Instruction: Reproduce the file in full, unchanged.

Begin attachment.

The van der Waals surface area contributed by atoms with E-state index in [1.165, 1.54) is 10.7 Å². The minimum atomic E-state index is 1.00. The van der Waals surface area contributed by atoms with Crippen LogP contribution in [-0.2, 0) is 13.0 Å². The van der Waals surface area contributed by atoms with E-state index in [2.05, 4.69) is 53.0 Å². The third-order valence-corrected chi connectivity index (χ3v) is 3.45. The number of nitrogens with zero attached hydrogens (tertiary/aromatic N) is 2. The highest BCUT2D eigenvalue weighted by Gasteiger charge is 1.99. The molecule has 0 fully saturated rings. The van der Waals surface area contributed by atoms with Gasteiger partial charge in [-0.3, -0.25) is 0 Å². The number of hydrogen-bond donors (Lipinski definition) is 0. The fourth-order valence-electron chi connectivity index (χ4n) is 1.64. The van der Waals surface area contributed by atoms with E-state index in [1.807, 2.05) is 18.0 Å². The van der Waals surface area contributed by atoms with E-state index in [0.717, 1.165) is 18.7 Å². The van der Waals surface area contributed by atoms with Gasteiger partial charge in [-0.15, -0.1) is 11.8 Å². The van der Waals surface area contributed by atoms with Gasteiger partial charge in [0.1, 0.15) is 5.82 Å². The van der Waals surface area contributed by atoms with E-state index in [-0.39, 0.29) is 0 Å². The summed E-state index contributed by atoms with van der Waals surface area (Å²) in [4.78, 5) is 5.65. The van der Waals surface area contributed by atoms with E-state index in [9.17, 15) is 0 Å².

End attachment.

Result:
The van der Waals surface area contributed by atoms with E-state index in [1.165, 1.54) is 10.7 Å². The minimum atomic E-state index is 1.00. The van der Waals surface area contributed by atoms with Crippen LogP contribution in [-0.2, 0) is 13.0 Å². The van der Waals surface area contributed by atoms with E-state index in [2.05, 4.69) is 53.0 Å². The third-order valence-corrected chi connectivity index (χ3v) is 3.45. The number of nitrogens with zero attached hydrogens (tertiary/aromatic N) is 2. The highest BCUT2D eigenvalue weighted by Gasteiger charge is 1.99. The molecule has 0 fully saturated rings. The van der Waals surface area contributed by atoms with Gasteiger partial charge in [-0.3, -0.25) is 0 Å². The number of hydrogen-bond donors (Lipinski definition) is 0. The fourth-order valence-electron chi connectivity index (χ4n) is 1.64. The van der Waals surface area contributed by atoms with E-state index in [1.807, 2.05) is 18.0 Å². The van der Waals surface area contributed by atoms with E-state index in [0.717, 1.165) is 18.7 Å². The van der Waals surface area contributed by atoms with Gasteiger partial charge in [-0.15, -0.1) is 11.8 Å². The van der Waals surface area contributed by atoms with Gasteiger partial charge in [0.1, 0.15) is 5.82 Å². The van der Waals surface area contributed by atoms with E-state index in [-0.39, 0.29) is 0 Å². The summed E-state index contributed by atoms with van der Waals surface area (Å²) in [4.78, 5) is 5.65. The van der Waals surface area contributed by atoms with E-state index in [9.17, 15) is 0 Å².